- Non-GAAP earnings over state Valeant's profitability
- Textbook Free Cash Flow calculation should not be applied to Valeant's "business model"
- Even based on textbook Free Cash Flow generation VRX is highly overvalued
Although there are Pharmaceutical companies that have engaged in highly productive R&D operations in recent years; Valeant's management team has correctly identified that R&D productivity across the Pharmaceutical industry is sub par. Given the industry's lack of R&D productivity they have adopted a business model of foregoing R&D investment in favor of M&A activity to drive growth. While there are certainly synergies to be achieved in acquisitions, a debt funded M&A growth strategy is difficult to justify in an industry in which most assets have definable cash generating lives. Admittedly, slashing R&D spending in a company with revenue generating assets will drop more cash to the bottom line. However, this strategy overstates Valeant's sustainable Free Cash Flow (NYSE:FCF) generation. Most importantly, VRX's current valuation not only assumes the current unsustainable FCF will continue it also assumes terminal FCF growth well above that of the health care industry and more than double global GDP growth.
Textbook FCF calculation overstates VRX's sustainable cash generation. Looking at 1Q14 for example, outside of the $79mn spent on PP&E and Intangibles (capex), the company had $304.9mn of acquisitions net of divestitures in the Q. Normally, such spending should be excluded from the FCF calculation, but VRX has a stated strategy of foregoing R&D investment and focusing instead on M&A. If VRX had invested that $304.9mn in R&D (which is accounted for in the Income Statement) its net loss (the first line in the CF statement) would have been even greater, reducing Operating Cash Flow. Therefore, to get a better sense for the company's true cash generation acquisitions should be subtracted as well (especially since they are debt funded and further subordinate shareholders' claim on cash generated); leaving FCF of $100.2mn, about $0.30 per share (Note: VRX burned $24mn of cash in the Q). Finally, while I understand there is some seasonality for many of VRX's products, annualizing the FCF generation (adjusted for the M&A in lieu of R&D strategy) VRX has a FCF yield of 1% on its market cap and 0.71% on its EV at its current valuation .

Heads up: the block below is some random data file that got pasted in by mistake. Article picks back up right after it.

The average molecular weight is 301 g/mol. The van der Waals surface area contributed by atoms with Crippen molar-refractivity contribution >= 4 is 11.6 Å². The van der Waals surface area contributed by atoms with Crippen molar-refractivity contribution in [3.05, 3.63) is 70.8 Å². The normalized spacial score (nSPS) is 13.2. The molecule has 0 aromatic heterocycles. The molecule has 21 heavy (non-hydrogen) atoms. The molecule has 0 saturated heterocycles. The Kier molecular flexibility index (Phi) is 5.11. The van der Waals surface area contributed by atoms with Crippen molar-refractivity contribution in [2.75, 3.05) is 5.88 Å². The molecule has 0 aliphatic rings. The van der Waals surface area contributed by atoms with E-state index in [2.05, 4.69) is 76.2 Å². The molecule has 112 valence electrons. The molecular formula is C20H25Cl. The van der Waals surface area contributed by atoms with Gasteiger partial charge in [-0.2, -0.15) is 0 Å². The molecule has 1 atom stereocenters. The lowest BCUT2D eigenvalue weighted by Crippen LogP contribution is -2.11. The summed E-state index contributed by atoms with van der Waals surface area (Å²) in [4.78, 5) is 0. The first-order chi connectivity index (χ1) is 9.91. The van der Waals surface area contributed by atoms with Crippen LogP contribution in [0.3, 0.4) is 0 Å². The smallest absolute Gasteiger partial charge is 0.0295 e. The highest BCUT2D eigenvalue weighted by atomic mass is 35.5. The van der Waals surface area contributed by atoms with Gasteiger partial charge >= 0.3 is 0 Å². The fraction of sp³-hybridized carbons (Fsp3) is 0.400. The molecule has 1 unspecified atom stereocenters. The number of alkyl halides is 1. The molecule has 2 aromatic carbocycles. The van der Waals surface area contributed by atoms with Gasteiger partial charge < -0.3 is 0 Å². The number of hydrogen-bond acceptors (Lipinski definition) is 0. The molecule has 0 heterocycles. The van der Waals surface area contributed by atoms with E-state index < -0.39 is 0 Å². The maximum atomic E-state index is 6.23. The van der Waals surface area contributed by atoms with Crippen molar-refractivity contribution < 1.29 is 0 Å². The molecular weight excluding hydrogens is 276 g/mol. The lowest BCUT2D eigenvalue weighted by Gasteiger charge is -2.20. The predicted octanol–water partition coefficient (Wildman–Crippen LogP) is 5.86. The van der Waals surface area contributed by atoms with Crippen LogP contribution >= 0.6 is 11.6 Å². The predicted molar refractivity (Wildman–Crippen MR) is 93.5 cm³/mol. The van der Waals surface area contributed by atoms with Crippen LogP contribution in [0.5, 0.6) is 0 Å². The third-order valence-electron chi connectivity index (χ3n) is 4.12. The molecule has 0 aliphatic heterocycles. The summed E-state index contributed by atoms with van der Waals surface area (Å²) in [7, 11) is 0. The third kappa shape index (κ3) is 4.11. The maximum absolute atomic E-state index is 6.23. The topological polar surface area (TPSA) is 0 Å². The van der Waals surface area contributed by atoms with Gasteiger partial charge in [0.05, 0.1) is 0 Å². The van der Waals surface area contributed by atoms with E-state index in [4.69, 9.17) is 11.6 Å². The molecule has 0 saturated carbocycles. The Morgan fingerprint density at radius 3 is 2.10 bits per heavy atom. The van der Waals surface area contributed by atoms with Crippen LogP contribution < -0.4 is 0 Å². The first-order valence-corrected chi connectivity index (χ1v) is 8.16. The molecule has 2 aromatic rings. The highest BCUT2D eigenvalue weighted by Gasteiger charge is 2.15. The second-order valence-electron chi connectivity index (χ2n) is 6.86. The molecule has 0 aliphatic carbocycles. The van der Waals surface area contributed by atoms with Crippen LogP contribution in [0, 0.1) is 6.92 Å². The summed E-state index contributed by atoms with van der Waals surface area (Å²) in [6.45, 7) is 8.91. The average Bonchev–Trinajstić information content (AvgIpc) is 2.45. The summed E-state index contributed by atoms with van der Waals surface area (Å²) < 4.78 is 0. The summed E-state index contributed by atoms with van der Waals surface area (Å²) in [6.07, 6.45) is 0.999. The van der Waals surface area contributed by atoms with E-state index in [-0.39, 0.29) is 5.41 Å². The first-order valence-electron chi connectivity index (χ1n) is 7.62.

Current valuation assumes VRX generates dramatic growth of textbook FCF. Beyond the aforementioned accounting manipulation (I won't call it a trick investors should know better), based on the standard definition of FCF VRX shares appear overvalued with a current FCF yield of 3.14% on Market cap and 2.2% on EV.
As Exhibit 1 below shows, taking VRX's TTM textbook definition FCF and entering it into 5 year DCF calculation, at an 11% discount rate (pretty standard for Specialty Pharmaceutical companies given the business risk) the current share price implies 8.8% FCF growth for the next years with the same rate applied to the company's Terminal growth. In an industry of lived cash flows (branded drugs face generic competition and generics face increased competition over time reducing cash generation) that is an "optimistic" terminal growth rate. In fact, in a company that did engage in substantial R&D analysts would have to conclude that "pipeline" value was embedded in the share price.
Exhibit 1: Discounted cash flow generation required to achieve current valuation
Valeant Pharmaceuticals Inc.
FCF Growth Rate (%)
Total Value Per Share
Current Share Price*
% Upside (downside)
*Price as of market close 6/12/2014
Source: Valeant Pharmaceuticals Inc. SEC Filings
Ultimately, it appears Valeant's current textbook FCF generation overstates its ongoing cash generation. Yet, regardless of management's Non-GAAP accounting tactics and overstated FCF; VRX shares appear priced for growth that is not achievable with its business model and is extremely difficult to achieve with even a highly productive Pharmaceutical R&D business model.
Disclosure: The opinions expressed are my own, but are based on mathematical reality. I have no positions in VRX although after writing this analysis I am considering expressing a short position in some manner in the next 72 hours or so.
Disclosure: The author has no positions in any stocks mentioned, but may initiate a short position in VRX over the next 72 hours.